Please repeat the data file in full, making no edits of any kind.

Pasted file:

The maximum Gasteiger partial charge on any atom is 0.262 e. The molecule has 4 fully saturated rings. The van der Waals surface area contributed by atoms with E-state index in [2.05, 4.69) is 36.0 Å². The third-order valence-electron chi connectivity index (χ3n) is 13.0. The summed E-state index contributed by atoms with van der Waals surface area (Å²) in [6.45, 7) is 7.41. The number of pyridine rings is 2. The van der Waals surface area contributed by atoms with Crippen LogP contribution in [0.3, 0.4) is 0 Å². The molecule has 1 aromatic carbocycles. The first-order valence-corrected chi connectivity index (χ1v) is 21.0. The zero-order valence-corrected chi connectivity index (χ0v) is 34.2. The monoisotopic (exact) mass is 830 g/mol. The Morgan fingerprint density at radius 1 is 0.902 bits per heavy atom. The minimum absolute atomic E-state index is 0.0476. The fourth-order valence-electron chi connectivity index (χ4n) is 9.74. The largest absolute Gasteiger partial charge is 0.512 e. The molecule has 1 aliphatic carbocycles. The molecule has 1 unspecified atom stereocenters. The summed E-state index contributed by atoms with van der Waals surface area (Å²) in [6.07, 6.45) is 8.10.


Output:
The maximum Gasteiger partial charge on any atom is 0.262 e. The molecule has 4 fully saturated rings. The van der Waals surface area contributed by atoms with E-state index in [2.05, 4.69) is 36.0 Å². The third-order valence-electron chi connectivity index (χ3n) is 13.0. The summed E-state index contributed by atoms with van der Waals surface area (Å²) in [6.45, 7) is 7.41. The number of pyridine rings is 2. The van der Waals surface area contributed by atoms with Crippen LogP contribution in [0.3, 0.4) is 0 Å². The molecule has 1 aromatic carbocycles. The first-order valence-corrected chi connectivity index (χ1v) is 21.0. The zero-order valence-corrected chi connectivity index (χ0v) is 34.2. The monoisotopic (exact) mass is 830 g/mol. The Morgan fingerprint density at radius 1 is 0.902 bits per heavy atom. The minimum absolute atomic E-state index is 0.0476. The fourth-order valence-electron chi connectivity index (χ4n) is 9.74. The largest absolute Gasteiger partial charge is 0.512 e. The molecule has 1 aliphatic carbocycles. The molecule has 1 unspecified atom stereocenters. The summed E-state index contributed by atoms with van der Waals surface area (Å²) in [6.07, 6.45) is 8.10.